“She’s saying you can’t pick up a sword before you’ve learned to handle a knife, Jess,” Galen murmured against Jessamy’s temple, his body her anchor.

One arm around his waist, Jessamy swallowed. “I can’t stay in New York. Vivek—”

“My partner will continue to work with him—Vivek will not begrudge you my shift in allegiance,” Nga interrupted. “In fact, he has been known to call me the chief servant of Satan, so he may celebrate my departure.” She turned and bowed deeply to Raphael. “If the sire authorizes it, I will return to the Refuge with Jessamy and begin to torture her instead of Vivek.”

Raphael resettled his wings, but he didn’t smile. “Stay as long as you need.”

Galen looked at Jessamy. “Are you happy to fly a passenger?”

She smiled, though pain webbed her eyes. “This passenger, I will fly as many times as she wishes.”

After Nga had left the room to put together her bag, Jessamy moved to stand in front of Raphael. “When you were a boy who would not listen to me in school, and who ran off laughing when I attempted to chastise you, I couldn’t imagine that you would one day give me this gift beyond price.”

Her fingers brushed his hair with the maternal gentleness of a woman who’d taught him as a child, and who saw him not only as the archangel he’d become but as the laughing boy he’d once been. “I was deeply happy with my life when I entered your suite, but this adventure will take me to new places. I wish the same wonder for you, Raphael.”

Raphael gathered her into his arms, the moment poignant with a thousand unspoken emotions—and a relief to Elena. He was acting like her archangel, compassion in his heart no matter how huge his power.

She caught the feather about to slide free from her wing, slipped it into a pocket before anyone could see. This was a moment full of light. She wouldn’t mar it with shadows.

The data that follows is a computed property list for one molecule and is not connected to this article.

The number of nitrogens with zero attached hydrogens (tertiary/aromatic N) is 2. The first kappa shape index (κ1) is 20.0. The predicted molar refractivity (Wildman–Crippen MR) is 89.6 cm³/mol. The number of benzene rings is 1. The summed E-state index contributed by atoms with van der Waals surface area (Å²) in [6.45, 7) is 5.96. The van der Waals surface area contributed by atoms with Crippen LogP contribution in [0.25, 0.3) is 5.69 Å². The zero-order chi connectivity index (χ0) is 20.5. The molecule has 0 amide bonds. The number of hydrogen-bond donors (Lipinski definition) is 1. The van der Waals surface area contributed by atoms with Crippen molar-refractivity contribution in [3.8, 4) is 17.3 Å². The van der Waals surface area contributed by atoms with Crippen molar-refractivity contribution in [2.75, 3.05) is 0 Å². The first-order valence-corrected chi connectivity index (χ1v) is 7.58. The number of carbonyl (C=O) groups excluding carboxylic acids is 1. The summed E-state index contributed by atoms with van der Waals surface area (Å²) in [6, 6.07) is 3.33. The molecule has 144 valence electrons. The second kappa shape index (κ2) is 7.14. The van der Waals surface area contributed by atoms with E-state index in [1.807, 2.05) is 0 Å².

Galen and Jessamy left at dawn—as soon as Jessamy was certain the pain in her wing wouldn’t hamper her ability to pilot her craft. The couple planned to stop a number of times so Jessamy could stretch out her wing according to Nga’s instructions, but their goal remained to get to the Refuge as fast as safely possible.

It might take years for Jessamy’s wing to fully straighten out, but as Jessamy herself had remarked, even a decade was but a moment in the span of her thousands of years of life.

“Show me,” Raphael said to his consort after Galen, Jessamy, and Nga had left. He and Elena stood on the Tower roof under the painted sky of dawn, the orange-hued light coloring Elena’s hair like a watercolor.

Face solemn, his consort reached into a pocket and pulled out a feather of deepest blue with the merest hint of indigo. It lay against her palm, a silent witness to her descent into mortality. Again, she angled her hand downward and let the feather dance away on the air currents.

“Spread your wings so I can assess their status.” Rage continued to burn in him, a black cauldron, but it was also oddly distant, leaving his mind crystalline.

“It is not patchy,” he said after a close examination, “but there are places where you now only have a single layer of feathers, with no overlap.”

“Let’s hope I don’t lose more there. I don’t want to look like a plucked chicken.” Shutting her wings, she turned to face him with a ferocious expression on her face. “That power, it’s doing something to you. You’re letting it manipulate you.”

“Nothing manipulates me,” Raphael reiterated. “I allow it freedom because it gives me clarity.” Else, he was nothing but anger under the skin, constantly fighting the urge to demolish the world.